Middleweight beltholder Peter Quillin could soon defend his WBO title against promotional stablemate Danny Jacobs.
Alvarez proves he's not a "kid" by dominating Rhodes
Saul Alvarez did not fight like a 20-year-old who is still learning his craft against Ryan Rhodes on Saturday. The 154-pound titleholder looked like a mature veteran dominating Rhodes to a 12th-round TKO.
A word of advice to Saul Alvarez’s next opponent:
Don’t look at the soon-to-be 21-year-old Mexican star as a “kid,” or a still-developing up-and-comer. The junior middleweight beltholder is a complete fighter who is as mature as any seasoned veteran.
Ask Ryan Rhodes, who Alvarez dominated en route to a 12th-round stoppage in Guadalajara, Mexico, on Saturday if you don’t believe it.
The 34-year-old British contender was supposed to be the more-experienced fighter and arguably the most-talented fighter Alvarez had ever faced. More than a few fans and members of the media, most of whom were British, gave Rhodes a good shot at pulling the upset based on Alvarez’s less-than-spectacular title-winning effort against Matthew Hatton in March.
Alvarez won a lopsided unanimous decision to pick up the vacant WBC 154-pound title against Hatton but he failed to drop or overwhelm the ordinary and undersized younger brother of Ricky Hatton. Alvarez also failed to get out of the way of Hatton’s return fire, causing many observers to consider him lucky that Ricky’s little bro can’t punch.
Rhodes, who started his career at middleweight, was bigger than Hatton (a natural welterweight), faster, harder punching and possessed a versatile switch-hitting style. In other words, the 16-year veteran was supposed to be another test for Alvarez.
If that was so, Alvarez (37-0-1, 27 knockouts) passed with flying colors. The 20-year-old phenom consistently beat Rhodes to the punch with crisp combinations and he deftly evaded most of the British standout’s return shots whether he was sticking and moving or intelligently walking down his befuddled challenger.
Alvarez couldn’t miss with his jab, straight rights, uppercuts, and of course, left hooks to the body, despite stalking a moving target who constantly switched from right-handed to southpaw stance.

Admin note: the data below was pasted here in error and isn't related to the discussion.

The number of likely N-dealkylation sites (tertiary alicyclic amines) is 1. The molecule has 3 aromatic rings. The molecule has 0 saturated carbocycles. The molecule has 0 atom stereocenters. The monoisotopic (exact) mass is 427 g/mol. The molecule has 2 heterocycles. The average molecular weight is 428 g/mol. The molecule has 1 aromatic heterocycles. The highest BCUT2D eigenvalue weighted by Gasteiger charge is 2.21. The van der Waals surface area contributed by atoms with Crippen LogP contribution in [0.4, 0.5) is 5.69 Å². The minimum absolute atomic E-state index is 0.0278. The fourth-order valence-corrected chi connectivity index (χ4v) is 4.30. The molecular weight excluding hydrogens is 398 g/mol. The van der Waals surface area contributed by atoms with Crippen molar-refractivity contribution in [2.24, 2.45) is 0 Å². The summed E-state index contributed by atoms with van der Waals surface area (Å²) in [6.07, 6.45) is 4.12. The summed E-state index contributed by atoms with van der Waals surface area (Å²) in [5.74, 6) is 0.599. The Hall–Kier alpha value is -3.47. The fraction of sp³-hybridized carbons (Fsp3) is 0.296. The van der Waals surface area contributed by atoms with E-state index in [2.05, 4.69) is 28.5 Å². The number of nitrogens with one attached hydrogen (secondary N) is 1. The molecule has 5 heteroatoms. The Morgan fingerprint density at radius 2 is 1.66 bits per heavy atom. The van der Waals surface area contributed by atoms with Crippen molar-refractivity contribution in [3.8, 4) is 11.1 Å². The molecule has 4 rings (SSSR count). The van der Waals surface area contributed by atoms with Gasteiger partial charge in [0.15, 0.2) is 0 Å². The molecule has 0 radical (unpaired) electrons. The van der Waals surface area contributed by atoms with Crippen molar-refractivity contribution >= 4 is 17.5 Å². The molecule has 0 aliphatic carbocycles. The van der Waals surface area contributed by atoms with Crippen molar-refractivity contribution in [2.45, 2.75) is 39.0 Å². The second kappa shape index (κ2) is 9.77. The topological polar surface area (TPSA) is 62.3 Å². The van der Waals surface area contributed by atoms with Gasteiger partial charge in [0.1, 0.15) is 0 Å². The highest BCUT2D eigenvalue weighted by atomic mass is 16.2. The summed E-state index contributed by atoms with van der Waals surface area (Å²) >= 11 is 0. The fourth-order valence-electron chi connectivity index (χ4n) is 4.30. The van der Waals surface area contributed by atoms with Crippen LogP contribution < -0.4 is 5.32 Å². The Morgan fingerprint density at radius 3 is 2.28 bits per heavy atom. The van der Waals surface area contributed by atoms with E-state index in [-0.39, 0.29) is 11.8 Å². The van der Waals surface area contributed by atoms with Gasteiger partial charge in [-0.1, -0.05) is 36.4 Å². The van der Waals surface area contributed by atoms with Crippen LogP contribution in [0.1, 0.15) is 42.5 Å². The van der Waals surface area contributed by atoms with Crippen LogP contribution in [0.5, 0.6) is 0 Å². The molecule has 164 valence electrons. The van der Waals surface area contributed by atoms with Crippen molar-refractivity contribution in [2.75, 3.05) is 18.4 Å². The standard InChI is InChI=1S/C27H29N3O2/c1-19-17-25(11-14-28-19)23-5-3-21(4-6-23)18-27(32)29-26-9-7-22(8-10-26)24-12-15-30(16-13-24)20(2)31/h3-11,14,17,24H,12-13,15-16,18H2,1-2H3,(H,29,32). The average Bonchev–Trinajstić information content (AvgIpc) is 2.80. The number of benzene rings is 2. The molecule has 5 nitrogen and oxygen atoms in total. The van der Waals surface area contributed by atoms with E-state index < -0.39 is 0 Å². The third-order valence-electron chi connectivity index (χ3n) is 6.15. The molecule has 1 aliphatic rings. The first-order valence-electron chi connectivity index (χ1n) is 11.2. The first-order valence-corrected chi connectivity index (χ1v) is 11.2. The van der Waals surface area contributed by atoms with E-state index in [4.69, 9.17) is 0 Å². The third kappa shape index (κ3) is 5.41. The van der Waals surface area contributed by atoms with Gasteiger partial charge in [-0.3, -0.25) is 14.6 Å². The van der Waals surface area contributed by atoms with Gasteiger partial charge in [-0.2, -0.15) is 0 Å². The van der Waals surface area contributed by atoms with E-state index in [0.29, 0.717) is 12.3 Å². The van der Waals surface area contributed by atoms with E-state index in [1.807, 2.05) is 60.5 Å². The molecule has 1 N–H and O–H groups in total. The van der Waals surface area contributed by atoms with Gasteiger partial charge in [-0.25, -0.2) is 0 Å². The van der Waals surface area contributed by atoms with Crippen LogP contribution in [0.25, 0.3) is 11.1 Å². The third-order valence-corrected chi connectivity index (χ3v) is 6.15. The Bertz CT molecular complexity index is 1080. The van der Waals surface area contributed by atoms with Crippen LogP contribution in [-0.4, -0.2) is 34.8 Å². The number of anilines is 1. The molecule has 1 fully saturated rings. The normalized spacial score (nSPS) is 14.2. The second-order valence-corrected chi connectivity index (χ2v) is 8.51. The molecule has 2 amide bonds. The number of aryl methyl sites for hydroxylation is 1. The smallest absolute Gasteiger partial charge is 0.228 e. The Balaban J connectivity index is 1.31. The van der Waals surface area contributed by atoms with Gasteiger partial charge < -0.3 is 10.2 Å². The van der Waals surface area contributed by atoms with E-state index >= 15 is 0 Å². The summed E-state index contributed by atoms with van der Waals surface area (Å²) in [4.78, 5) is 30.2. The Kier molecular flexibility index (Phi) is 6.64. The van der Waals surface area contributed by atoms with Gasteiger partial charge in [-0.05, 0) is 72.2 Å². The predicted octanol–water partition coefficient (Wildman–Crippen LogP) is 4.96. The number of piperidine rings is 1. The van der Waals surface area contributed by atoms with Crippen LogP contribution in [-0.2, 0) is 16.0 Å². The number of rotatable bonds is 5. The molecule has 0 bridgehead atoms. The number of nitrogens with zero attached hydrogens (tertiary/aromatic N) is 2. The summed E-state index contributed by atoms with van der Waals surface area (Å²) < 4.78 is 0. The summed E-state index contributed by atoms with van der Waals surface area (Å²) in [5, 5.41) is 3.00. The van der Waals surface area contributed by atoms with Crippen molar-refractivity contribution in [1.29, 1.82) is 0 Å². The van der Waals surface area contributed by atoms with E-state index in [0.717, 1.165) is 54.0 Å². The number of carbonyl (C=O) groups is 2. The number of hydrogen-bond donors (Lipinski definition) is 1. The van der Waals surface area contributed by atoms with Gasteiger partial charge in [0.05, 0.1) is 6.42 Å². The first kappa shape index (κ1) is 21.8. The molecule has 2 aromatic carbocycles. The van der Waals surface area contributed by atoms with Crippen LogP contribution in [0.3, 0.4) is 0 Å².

Rhodes, who suffered a flash knockdown in the fourth round, did not have an answer for Alvarez’s unexpected ring generalship and varied arsenal, especially the body shots, which he said took the fight out of him.
“I probably underestimated him, underestimated his power,” Rhodes said during his post-fight interview on HBO, which televised the fight in the U.S. “He’s a strong young kid. His body shots were fantastic. They took a lot out of me. He really caught me with some good body shots.”
Alvarez landed 219 of 590 total punches (37 percent), according to CompuBox stats. Rhodes was only able to land 90 of 343 total punches (26 percent). Alvarez landed a little over half of his total power shots, which told on the battered face of Rhodes, who suffered a nasty gash under his right eye and a mouse under his left eye.
Rhodes had his best round in the 11th, when he finally let his hands go, but Alvarez responded by stepping up his pressure and punch volume in the 12th, immediately buckling the Sheffield native’s legs. Referee Hector Afu halted the bout 48 seconds into the 12th with Rhodes still on his feet when he saw the British fighter’s trainer Dave Coldwell climbing up the ring apron to toss in the towel.
“I did a really good job,” said Alvarez, who spent one month in an intense training camp in Big Bear, Calif., where he sparred dozens of quality rounds with powerful middleweight titleholder Gennady Golovkin. “I trained really hard for this and it paid off.”
That it did. Alvarez looked sharp enough to have perhaps won over some of his critics.
Of course, many will say that Alvarez dominated another mediocre English fighter. Others will suggest that Rhodes didn’t try hard enough or that he needs to hang up the gloves.
Rhodes says that’s a lot of “bollocks.”
“I’ve been beaten up by a superstar of boxing tonight,” he said. “This isn’t the end of Ryan Rhodes.”
Saturday night could be the beginning of a long and exciting run by a soon-to-be major player in the sport.
Alvarez is expected to get back into the ring in September. His U.S. promoter, Golden Boy Promotions, might have him headline a big card in Mexico on Sept. 17, the same night as the Floyd Mayweather-Victor Ortiz fight, and have Alvarez’s fight be part of the pay-per-view broadcast in the U.S.
Who he fights next is unknown at press time but there are some formidable contenders waiting for their shot at his WBC belt.
Undefeated contender Vanes Martirosyan, Alfredo Angulo (who was ringside Saturday night), and Paul Williams, who fights unbeaten prospect Erislandy Lara on July 9, are the WBC’s Top 3-rated junior middleweights.
If they think Alvarez isn’t ready for them, they may be sorely mistaken. Alvarez believes he’s ready.
“I’m ready for anybody,” he said. “If I have to fight the devil, I’ll fight the devil.”
Photos / Manuel Chavez-Hoganphotos-Golden Boy Promotions